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From the page to the stage of the opera: Self-destruction in “Death in Venice” by Thomas Mann and Benjamin Britten

“Page to Opera Stage” examines stories – real and fictional, old and new – that have inspired operas, and how these stories have been edited and dramatized to fit into a new medium. In this episode, Thomas Mann’s “Death in Venice” was the inspiration for a very different opera.

It is often said that all writers draw on their own lives, but the result is often not as disturbing as Thomas Mann’s 1912 novel. The German novelist was on vacation in Venice with his wife Katia in 1911 when he noticed a Polish family staying with them at the Hôtel de Bains – in particular their teenage son. Katia categorically says nothing happened – she recognized and noticed Mann’s fascination with the child, but they never interact. The couple left Venice quickly and prematurely, upon hearing of a cholera outbreak, but Mann’s spirit remained behind.

The short story which was released the following year imagines a vile and low end to the story of Mann’s alter ego – an older and widower, contrary to reality, but clearly preoccupied with beauty, artistry and loveliness. love against sex, death and degradation.

“Death in Venice” was a hit upon its publication and has remained one of Mann’s most renowned and respected works. The news had a mini resurgence in the early 1970s, when Italian director Luchino Visconti and English opera composer Benjamin Britten both approached the Mann estate for adaptation rights. To avoid copyright issues, Britten was advised not to see Visconti’s work, which would be published sooner; therefore, both draw exclusively from Mann. The film (1971) and the opera (1973) are therefore both faithful adaptations, but remarkably different.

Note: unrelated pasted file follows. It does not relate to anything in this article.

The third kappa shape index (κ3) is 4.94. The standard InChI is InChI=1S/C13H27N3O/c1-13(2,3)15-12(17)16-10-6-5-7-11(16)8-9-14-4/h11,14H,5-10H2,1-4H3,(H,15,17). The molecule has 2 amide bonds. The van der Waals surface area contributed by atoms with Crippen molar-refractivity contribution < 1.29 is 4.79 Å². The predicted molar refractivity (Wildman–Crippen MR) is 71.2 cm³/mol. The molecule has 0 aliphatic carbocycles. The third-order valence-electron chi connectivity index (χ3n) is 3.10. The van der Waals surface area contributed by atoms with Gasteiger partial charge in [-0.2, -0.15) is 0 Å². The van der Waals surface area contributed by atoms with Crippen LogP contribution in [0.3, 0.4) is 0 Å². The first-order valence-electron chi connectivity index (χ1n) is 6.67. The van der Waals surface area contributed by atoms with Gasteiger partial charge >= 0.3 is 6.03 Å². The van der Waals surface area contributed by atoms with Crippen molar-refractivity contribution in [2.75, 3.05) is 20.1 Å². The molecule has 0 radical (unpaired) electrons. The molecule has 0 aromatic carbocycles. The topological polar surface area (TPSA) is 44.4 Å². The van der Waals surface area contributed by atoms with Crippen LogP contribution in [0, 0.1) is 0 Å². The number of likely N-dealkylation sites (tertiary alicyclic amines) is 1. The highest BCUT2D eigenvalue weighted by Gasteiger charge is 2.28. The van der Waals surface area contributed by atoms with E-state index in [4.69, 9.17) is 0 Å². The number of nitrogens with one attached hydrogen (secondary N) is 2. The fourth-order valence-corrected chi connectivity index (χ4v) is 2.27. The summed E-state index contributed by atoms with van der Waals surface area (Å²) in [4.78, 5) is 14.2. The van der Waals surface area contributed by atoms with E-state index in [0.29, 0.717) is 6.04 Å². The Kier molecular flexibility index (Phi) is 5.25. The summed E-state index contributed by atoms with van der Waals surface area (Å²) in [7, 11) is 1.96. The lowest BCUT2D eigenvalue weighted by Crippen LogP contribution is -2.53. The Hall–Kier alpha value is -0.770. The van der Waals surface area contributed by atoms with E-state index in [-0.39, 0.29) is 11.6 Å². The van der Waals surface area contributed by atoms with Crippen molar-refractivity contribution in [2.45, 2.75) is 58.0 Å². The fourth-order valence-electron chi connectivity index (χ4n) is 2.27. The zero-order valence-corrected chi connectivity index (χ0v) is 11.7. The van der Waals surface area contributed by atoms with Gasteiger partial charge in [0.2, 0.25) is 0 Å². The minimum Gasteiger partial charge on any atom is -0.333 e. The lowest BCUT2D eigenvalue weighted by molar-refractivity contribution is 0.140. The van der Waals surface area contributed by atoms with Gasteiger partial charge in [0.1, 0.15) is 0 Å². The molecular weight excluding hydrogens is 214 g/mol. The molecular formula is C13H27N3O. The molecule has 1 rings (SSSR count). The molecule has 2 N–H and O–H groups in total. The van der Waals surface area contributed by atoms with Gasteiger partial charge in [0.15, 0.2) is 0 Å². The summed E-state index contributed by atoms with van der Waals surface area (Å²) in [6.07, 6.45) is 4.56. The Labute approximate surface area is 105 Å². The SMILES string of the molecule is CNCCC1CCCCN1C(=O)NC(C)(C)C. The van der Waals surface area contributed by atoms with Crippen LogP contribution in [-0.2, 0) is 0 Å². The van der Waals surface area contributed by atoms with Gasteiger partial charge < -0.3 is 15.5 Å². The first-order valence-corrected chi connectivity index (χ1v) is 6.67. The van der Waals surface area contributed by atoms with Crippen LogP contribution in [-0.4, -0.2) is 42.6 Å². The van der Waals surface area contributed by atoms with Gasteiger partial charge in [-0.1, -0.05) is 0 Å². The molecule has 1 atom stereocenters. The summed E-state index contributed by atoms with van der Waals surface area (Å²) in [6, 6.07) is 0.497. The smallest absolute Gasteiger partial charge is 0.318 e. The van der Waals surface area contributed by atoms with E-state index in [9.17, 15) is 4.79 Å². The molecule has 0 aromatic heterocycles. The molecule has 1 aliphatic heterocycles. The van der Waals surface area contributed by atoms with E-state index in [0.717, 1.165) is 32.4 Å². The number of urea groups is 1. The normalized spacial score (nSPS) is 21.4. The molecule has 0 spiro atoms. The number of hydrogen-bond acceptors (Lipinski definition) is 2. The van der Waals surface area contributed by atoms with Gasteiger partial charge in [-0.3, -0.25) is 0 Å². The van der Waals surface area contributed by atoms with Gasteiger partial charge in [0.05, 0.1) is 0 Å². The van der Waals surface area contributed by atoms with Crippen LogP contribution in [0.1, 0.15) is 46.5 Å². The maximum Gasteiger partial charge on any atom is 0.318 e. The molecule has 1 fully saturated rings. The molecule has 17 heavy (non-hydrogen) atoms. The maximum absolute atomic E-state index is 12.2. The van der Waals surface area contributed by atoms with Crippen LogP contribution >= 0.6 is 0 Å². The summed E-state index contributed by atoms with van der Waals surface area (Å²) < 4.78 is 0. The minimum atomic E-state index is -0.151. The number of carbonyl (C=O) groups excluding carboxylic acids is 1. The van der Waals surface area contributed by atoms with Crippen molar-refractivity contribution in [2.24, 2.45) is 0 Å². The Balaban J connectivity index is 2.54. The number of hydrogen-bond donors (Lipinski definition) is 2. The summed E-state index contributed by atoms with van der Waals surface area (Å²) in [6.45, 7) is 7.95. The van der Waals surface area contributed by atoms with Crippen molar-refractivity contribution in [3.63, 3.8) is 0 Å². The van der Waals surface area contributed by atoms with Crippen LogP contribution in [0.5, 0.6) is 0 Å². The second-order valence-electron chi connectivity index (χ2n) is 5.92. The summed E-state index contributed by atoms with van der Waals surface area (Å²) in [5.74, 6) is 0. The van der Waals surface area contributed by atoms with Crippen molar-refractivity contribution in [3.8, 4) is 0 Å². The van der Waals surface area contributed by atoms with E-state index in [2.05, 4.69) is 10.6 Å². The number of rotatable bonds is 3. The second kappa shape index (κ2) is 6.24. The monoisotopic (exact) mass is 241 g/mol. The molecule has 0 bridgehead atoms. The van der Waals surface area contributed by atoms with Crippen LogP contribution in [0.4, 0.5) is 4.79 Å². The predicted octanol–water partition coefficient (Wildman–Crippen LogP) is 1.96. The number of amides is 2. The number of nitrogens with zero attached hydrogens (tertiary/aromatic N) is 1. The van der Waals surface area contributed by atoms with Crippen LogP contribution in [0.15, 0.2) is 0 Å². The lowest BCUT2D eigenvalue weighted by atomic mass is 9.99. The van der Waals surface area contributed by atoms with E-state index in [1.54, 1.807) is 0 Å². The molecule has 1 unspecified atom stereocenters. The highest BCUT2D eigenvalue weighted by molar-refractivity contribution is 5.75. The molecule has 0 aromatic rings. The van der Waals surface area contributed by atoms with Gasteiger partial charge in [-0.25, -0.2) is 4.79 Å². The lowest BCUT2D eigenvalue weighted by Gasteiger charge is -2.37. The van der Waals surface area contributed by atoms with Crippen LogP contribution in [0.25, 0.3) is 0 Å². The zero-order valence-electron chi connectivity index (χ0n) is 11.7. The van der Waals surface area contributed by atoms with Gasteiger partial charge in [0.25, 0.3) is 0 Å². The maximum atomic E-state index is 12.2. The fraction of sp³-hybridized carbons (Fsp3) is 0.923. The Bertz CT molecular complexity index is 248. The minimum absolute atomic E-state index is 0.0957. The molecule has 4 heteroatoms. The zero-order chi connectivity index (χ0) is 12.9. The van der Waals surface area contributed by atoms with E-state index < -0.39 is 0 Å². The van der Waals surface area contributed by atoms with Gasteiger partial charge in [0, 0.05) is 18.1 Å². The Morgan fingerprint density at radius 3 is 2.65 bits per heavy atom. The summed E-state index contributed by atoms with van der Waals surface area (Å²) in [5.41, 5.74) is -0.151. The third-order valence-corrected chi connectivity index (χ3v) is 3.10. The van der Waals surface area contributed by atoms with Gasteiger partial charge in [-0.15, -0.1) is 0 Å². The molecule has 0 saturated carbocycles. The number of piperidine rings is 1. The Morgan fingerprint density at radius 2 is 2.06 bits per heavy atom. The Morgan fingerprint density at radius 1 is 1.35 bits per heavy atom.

Visconti’s languid shots and Mahler’s expansive soundtrack suit the cinematic medium well, and Britten’s more frenetic pace is created through the use of a large chorus and the relentless, restless voice of protagonist Gustav (von ) Aschenbach. Either way, Mann’s anxieties come to life.

As Britten and librettist Myfanwy Piper illustrate the tiniest interactions Aschenbach faces, the end result finds new angles in familiar Mann’s territory.

Speech and narration

There isn’t a lot of dialogue in “Death in Venice”, but Mann’s narration, even in translation, is wordy, evocative, and rich in images.

Is there anyone who needs to suppress a secret thrill, arriving in Venice for the first time – or returning after a long absence – and boarding a Venetian gondola? This unique means of transport, descended unchanged since the days of ballads, black like nothing on earth other than a coffin – what images it conjures up of anarchic and silent adventures in the dazzling night; or even more, what visions of death itself, of the rites of beer and soleran and of the last silent journey!

Piper saves money, keeping the essentials in Aschenbach’s monologues. “Mysterious gondola, black, black coffin…” he sings after being dropped off at his hotel. The self-proclaimed aristocrat is always restless, never silent, singing the audience through his descent in great detail; the role is merciless for the tenor, who never leaves the stage. Perhaps even more so than with Mann, this constant flow of conscious storytelling marks him as both agent and victim.

The repeated lines and echoes – of Aschenbach and of the people he meets on his travels – overlap to create a hostile and hypnotic atmosphere. As Aschenbach reflects on his path on his journey and then his attraction to Tadzio and infatuation with youth, he captures and repeats the world around him (perhaps the creepiest, the old fool’s cry of ” Hello my beauty ”- comical in the first context, pathetic in the second).

The seven faces of ruin

Britten’s latest masterpiece is not just a tour de force for his tenor; the main baritone must play not one but seven obscure figures which guide Aschenbach towards destruction.